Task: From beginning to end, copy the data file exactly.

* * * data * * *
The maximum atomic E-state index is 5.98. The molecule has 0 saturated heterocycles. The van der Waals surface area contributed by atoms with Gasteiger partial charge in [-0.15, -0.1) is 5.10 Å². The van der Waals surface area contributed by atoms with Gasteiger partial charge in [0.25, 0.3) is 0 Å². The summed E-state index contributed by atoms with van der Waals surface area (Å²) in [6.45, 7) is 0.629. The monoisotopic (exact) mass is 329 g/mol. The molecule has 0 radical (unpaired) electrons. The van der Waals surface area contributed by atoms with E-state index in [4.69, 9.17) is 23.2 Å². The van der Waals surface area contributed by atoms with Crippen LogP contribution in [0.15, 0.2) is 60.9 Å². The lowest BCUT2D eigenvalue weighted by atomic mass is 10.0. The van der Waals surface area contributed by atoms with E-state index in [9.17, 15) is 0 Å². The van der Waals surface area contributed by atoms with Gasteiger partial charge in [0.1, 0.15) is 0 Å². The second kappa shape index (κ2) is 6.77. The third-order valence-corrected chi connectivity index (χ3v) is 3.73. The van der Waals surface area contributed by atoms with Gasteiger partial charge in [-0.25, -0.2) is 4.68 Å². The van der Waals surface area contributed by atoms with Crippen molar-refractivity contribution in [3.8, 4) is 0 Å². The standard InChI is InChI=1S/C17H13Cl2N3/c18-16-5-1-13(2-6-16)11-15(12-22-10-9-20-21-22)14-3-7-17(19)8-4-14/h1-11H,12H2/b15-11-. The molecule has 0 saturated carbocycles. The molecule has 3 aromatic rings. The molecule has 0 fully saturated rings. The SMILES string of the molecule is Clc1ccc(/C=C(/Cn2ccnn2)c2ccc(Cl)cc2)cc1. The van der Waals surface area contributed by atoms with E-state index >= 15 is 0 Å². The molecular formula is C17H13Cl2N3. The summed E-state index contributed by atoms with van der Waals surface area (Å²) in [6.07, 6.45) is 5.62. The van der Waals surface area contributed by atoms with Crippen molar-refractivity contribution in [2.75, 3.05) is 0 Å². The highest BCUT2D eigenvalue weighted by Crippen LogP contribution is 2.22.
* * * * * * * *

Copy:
The maximum atomic E-state index is 5.98. The molecule has 0 saturated heterocycles. The van der Waals surface area contributed by atoms with Gasteiger partial charge in [-0.15, -0.1) is 5.10 Å². The van der Waals surface area contributed by atoms with Gasteiger partial charge in [0.25, 0.3) is 0 Å². The summed E-state index contributed by atoms with van der Waals surface area (Å²) in [6.45, 7) is 0.629. The monoisotopic (exact) mass is 329 g/mol. The molecule has 0 radical (unpaired) electrons. The van der Waals surface area contributed by atoms with E-state index in [4.69, 9.17) is 23.2 Å². The van der Waals surface area contributed by atoms with Crippen LogP contribution in [0.15, 0.2) is 60.9 Å². The lowest BCUT2D eigenvalue weighted by atomic mass is 10.0. The van der Waals surface area contributed by atoms with E-state index in [9.17, 15) is 0 Å². The van der Waals surface area contributed by atoms with Gasteiger partial charge in [0.1, 0.15) is 0 Å². The second kappa shape index (κ2) is 6.77. The third-order valence-corrected chi connectivity index (χ3v) is 3.73. The van der Waals surface area contributed by atoms with Gasteiger partial charge in [-0.25, -0.2) is 4.68 Å². The van der Waals surface area contributed by atoms with Crippen molar-refractivity contribution in [3.8, 4) is 0 Å². The standard InChI is InChI=1S/C17H13Cl2N3/c18-16-5-1-13(2-6-16)11-15(12-22-10-9-20-21-22)14-3-7-17(19)8-4-14/h1-11H,12H2/b15-11-. The molecule has 0 saturated carbocycles. The molecule has 3 aromatic rings. The molecule has 0 fully saturated rings. The SMILES string of the molecule is Clc1ccc(/C=C(/Cn2ccnn2)c2ccc(Cl)cc2)cc1. The van der Waals surface area contributed by atoms with E-state index >= 15 is 0 Å². The molecular formula is C17H13Cl2N3. The summed E-state index contributed by atoms with van der Waals surface area (Å²) in [6.07, 6.45) is 5.62. The van der Waals surface area contributed by atoms with Crippen molar-refractivity contribution in [2.75, 3.05) is 0 Å². The highest BCUT2D eigenvalue weighted by Crippen LogP contribution is 2.22.